(Unfortunately, my attempt to explain didn’t help. This sort of conversation was a regular occurrence. I always tried to be super polite when explaining these things to the employee, but there were times I really wanted to lose my temper. She was still working there by the time I quit because the store manager felt too guilty to fire his cashier’s cousin, even though she was still struggling to handle her four-hour shift duties after almost a year on the job.)

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Tattoo Are You?

, , , | Right | October 6, 2019

(For a short while, the shop I work at has four workers — including me — who have similar distinguishing features. This kind of interaction happens often, but only once when all of us are working at the same time.)

Customer: “Hi. I’m here to proof an order. I can’t remember the person who helped me, but she wears glasses and has long brown hair.”

Me: “Well, that could be any of us. If you let me know what name your order is under, I could complete it for you.”

Customer: “Umm, I’d rather continue working with the person I placed the order with. There are some details I wanted to make sure were done correctly and we had already started talking about that.”

Me: “Okay. Was there anything else that would help let me know who it was?”

Customer: “I think she had tattoos.”

Me: “Well, that eliminates one of us. It can’t be [Coworker #1].”

([Coworker #2] walks by with a stack of paper in their arms.)

Me: “[Coworker #2], did you happen to help this gentleman with his order?”

Coworker #2: *takes a moment to jog her memory* “I’m sorry, but I don’t think so. Did you check with [Coworker #1]? She was working yesterday.”

Me: “No, he says it was a woman wearing glasses with long brown hair and tattoos.” *addressing the customer* “Excuse me for a moment and let me check with [Coworker #3].”

(I head into the back and ask [Coworker #3] to take a glance and see if this was their customer. They, too, do not recognize the customer and I’m starting to be at a loss. As a last resort, I go into the break room where [Coworker #1] is eating their lunch and ask them to take a glance at the customer through the break room’s door.)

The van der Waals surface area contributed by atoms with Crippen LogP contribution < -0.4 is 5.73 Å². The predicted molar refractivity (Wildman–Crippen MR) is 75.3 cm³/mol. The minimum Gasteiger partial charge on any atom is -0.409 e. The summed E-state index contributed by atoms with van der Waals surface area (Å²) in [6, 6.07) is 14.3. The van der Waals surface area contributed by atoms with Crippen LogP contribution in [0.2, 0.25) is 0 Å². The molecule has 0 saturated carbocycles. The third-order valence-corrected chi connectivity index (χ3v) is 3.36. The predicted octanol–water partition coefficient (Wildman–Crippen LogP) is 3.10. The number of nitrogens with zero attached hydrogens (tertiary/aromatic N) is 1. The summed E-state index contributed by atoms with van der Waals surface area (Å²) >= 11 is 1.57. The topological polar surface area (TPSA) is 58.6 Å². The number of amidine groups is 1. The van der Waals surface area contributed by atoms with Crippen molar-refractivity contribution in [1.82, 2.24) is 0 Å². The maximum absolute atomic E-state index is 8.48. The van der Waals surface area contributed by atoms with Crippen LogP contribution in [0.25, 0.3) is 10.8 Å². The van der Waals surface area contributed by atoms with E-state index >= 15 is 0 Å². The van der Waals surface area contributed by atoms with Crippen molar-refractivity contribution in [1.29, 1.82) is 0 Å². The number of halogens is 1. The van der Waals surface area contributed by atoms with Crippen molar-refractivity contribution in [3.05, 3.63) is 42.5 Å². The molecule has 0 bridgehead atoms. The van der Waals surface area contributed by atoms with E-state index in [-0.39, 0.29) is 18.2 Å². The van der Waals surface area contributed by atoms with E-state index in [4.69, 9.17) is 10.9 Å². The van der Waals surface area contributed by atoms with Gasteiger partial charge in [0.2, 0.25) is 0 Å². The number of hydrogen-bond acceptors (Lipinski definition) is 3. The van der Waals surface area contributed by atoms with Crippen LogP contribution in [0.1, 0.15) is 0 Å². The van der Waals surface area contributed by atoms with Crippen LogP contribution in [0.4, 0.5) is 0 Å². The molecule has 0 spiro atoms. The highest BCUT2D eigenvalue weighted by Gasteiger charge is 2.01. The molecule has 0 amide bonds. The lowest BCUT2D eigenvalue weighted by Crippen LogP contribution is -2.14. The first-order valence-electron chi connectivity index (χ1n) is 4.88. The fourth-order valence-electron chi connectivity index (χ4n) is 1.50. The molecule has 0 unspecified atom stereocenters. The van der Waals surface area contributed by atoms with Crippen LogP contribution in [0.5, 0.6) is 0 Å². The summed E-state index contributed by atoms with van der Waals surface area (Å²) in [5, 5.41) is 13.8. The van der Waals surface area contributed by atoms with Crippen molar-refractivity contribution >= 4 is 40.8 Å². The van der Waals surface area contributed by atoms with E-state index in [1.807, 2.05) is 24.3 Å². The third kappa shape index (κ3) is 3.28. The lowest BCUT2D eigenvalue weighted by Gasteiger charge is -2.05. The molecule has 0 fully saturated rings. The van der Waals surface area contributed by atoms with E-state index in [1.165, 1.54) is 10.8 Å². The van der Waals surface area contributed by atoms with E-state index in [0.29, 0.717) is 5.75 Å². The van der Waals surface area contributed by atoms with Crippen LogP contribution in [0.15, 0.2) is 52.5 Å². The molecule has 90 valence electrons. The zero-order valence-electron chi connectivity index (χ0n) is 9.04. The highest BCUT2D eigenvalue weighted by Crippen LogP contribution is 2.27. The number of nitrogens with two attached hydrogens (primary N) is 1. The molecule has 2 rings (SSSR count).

Coworker #1: *sighs* “Yeah, that’s him. I can take care of it now.”

Me: “Don’t worry. I’ll let him know that you’re on break and that if it’s absolutely necessary that he can either wait for you or I can complete the order.” *whispering* “He seems dense enough that I could convince him that I’m you.”

(I head back to the front where the customer has been waiting while mentally face-palming about this whole interaction. I show them the proof, and he reviews the spelling, for which I have to point to each item and ask if it is correct because he only seems to be glancing at the text and saying it looks fine. He also becomes very dismissive of the details he was fretting over previously. I mark down the corrections and complete the transaction.)

Me: “I’ll have [Coworker #1] finish up your order, but—” *out of morbid curiosity* “—do you mind me asking why you said that the person who started your order has tattoos? She actually abhors them.”

Customer: “All of your coworkers, and yourself, have tattoos, so I just assumed she did.”

Me: *pause* “Okay, we’ll see you tomorrow.”

(When my coworker came back from break and I told her about the interaction, we joked about having to do a police line-up for future customers like that.)

 

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Dirty Behavior Is On The Cards

, , , | Right | September 16, 2019

(I work in a print shop. I’m bringing a customer his order to the front counter, where another order for a different customer was left by my boss. When I get to the counter, I see that he’s manhandling a custom playing card deck, trying to keep the rubber band in place while folding over the cards to look at the back.)

Me: “Excuse me, that’s another customer’s order. Could you please not do that?!”

Customer: “I’m sorry, I didn’t realize.”

(I gave him a look, reconsidered losing my cool with him, and swapped the cards out of his hands for his actual order. That’s when I noticed that he had the dirtiest hands I’d ever seen. I simply walked into the back and let my boss deal with the rest of the transaction. I had to reprint the other customer’s order because he had creased the cards and put oily smudges all over them.)